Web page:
Unshell a Craving
By Family Features
If your diet’s been derailed by a sudden desire for chips or hankering for a hamburger, you’re not alone.
According to Cheryl Forberg, RD, nutritionist for “The Biggest Loser” and author of “A Small Guide to Losing Big,” cravings are one of the biggest diet downfalls and something that affects everyone. Studies by Tufts University and the Monell Chemical Senses Center found that nearly everybody experiences food cravings.
“Several different things can trigger food cravings,” Forberg said. “Sometimes our bodies are in need of a particular nutrient. Sometimes it’s hormonal. But most of the time it’s emotional. A lot of us are emotional eaters and often – if we’re feeling bored, anxious or lonely – we reach for food when we’re not even hungry for satisfaction.”
See how real people overcame their cravings. How do you curb the cravings? Forberg recommends some cupboard spring cleaning.
“If the kitchen is full of unhealthy options, when a craving strikes we reach for what’s immediately available,” she said. “Swap out the bad for the good. When only healthy alternatives are on hand, we naturally make better choices.”
Forberg offers the following options to satisfy the most common cravings. Get more tips.
Salty and crunchy. Toss the chips and replace them with pistachios. One serving of pistachios – a whopping 49 nuts – has 150 calories, so they totally satisfy that craving, plus they’re filling. While they satisfy that craving for salt, they actually only have 120 milligrams of sodium per serving, which is less than 1/2 cup of cottage cheese, a cup of chicken noodle soup or 1/2 cup of canned green beans.
Sweet. Many people have a sweet tooth. Keep loads of fruit on hand. Focus on the sweetness of a berry, rather than reaching for a cookie, and you’ll benefit from the vitamins and nutrients as well.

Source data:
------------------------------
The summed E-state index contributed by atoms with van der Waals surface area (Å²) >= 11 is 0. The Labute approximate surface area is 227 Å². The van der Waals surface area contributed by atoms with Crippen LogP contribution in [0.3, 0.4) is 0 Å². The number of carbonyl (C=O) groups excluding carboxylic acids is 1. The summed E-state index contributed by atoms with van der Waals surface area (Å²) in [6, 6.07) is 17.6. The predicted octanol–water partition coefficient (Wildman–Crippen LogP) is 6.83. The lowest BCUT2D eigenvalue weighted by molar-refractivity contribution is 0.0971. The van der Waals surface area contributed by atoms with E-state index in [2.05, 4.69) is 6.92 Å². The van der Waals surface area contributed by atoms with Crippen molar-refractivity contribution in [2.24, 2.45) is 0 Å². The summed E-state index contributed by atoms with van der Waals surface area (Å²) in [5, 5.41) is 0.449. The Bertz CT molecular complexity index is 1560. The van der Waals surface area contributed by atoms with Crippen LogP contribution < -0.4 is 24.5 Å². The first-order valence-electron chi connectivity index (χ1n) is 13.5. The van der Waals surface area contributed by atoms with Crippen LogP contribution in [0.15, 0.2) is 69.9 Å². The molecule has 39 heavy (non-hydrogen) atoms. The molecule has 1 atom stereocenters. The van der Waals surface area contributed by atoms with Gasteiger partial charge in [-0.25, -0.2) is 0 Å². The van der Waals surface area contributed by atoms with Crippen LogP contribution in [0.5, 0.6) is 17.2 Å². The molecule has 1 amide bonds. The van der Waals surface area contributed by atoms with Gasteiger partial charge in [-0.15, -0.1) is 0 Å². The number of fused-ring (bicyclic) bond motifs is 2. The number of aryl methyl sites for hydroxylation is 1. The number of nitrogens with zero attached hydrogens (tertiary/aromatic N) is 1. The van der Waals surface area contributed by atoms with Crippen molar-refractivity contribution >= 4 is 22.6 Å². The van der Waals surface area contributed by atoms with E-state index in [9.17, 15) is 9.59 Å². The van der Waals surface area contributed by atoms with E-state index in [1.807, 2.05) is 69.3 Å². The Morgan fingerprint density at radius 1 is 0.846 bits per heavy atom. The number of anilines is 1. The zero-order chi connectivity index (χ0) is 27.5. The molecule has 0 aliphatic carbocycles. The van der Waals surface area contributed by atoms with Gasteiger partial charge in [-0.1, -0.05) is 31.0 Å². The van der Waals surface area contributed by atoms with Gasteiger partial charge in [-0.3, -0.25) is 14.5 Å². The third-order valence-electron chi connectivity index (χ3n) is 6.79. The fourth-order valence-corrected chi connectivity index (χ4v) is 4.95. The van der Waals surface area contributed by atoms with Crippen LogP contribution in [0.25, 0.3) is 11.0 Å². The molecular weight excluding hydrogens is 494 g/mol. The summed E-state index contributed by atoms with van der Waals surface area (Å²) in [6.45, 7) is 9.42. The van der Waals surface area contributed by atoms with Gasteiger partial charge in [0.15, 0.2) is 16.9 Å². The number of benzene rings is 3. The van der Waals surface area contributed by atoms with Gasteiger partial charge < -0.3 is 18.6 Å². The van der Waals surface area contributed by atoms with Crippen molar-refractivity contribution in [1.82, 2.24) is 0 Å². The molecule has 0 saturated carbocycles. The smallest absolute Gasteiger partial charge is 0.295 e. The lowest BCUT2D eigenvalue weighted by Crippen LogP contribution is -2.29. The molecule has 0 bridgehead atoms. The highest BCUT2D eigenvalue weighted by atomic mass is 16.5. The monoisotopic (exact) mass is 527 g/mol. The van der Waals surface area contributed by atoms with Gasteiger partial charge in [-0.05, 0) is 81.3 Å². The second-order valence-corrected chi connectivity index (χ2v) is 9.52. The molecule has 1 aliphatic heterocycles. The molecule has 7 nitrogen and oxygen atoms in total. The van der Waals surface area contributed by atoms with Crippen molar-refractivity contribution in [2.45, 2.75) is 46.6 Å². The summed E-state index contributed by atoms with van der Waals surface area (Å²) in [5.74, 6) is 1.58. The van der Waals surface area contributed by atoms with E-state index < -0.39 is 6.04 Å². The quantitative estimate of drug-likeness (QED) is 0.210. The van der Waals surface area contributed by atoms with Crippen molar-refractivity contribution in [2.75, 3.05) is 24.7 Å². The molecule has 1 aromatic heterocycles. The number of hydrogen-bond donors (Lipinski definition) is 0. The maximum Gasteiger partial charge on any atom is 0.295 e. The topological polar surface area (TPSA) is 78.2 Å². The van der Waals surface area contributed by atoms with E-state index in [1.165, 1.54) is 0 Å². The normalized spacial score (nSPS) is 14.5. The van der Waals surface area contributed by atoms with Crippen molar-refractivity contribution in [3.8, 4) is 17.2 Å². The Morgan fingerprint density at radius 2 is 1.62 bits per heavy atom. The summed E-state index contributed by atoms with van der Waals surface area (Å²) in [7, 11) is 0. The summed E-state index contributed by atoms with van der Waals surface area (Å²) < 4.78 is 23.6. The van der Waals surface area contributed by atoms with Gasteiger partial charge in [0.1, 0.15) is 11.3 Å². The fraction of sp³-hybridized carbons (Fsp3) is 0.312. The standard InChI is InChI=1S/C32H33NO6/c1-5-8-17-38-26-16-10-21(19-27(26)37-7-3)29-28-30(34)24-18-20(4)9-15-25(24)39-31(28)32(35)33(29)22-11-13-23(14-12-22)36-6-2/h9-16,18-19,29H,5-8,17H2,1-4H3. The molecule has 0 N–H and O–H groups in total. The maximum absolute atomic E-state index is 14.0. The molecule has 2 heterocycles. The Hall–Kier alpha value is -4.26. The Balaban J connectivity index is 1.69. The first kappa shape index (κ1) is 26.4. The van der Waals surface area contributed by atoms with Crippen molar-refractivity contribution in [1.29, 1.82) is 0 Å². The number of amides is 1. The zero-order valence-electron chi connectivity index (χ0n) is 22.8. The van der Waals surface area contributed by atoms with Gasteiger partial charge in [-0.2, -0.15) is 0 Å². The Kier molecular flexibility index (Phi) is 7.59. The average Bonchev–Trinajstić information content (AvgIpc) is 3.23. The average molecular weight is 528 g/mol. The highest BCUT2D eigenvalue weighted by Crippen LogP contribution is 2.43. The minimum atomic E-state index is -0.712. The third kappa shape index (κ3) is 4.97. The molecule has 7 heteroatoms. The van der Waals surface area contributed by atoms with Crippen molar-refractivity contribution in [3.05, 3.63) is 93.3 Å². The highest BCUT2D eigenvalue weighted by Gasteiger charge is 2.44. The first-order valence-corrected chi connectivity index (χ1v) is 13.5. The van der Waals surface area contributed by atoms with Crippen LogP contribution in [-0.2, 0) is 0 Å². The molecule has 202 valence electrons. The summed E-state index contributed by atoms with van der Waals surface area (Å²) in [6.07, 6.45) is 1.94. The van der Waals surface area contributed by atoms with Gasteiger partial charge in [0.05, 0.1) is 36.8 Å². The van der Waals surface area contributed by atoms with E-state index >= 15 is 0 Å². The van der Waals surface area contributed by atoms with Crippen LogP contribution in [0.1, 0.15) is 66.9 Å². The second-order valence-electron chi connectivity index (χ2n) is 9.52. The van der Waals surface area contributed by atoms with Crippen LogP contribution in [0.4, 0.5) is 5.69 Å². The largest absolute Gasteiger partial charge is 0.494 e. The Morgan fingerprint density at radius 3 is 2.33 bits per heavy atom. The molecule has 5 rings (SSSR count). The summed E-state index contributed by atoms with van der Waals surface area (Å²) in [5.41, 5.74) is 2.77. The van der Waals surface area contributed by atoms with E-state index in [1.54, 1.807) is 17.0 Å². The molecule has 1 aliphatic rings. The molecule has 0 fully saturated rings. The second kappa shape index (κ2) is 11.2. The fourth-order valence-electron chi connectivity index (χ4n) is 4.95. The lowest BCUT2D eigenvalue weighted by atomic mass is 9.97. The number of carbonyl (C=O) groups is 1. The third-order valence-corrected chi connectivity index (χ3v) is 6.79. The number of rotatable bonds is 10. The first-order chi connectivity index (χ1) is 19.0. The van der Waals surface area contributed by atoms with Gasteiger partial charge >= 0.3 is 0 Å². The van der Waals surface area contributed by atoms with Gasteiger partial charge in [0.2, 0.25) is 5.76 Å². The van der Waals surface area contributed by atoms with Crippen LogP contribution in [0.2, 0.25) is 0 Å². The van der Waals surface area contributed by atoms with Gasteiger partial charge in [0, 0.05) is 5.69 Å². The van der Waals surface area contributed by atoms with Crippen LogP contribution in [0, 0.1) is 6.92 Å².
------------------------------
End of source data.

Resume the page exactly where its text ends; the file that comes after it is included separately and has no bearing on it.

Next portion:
Chocolate. Swap milk chocolate for dark chocolate (70 percent or greater cocoa content), as it is a source of flavanols and antioxidants for disease prevention and heart health, and stick to serving size suggestions. Or try chocolate milk low in fat and sugar, which provides a nutritional boost in the form of calcium and vitamin D.
Carbs. Substitute a leaf of romaine for a slice of bread and try a lettuce wrap instead of a sandwich. Craving pizza? Flip the head of a Portobello mushroom over, top with a dollop of marinara sauce, some Italian sausage and grated mozzarella cheese, stick it in the oven for 8-10 minutes and you have a Portobello Pizza – with less than 100 calories.
Dairy. Sometimes those cravings translate into textures. If you have a hankering for something creamy, skip the ice cream and reach for slices of avocado or bananas instead.
Coffee or soda. Believe it or not, many people who are overweight drink their daily calorie allotment. Swap that sugary soda or cream-filled coffee for a glass of sparkling water or cranberry juice with a lime.
Once you make a switch, you’re on the road to mindful eating rather than mindless snacking, which can make all the difference when it comes to tackling cravings.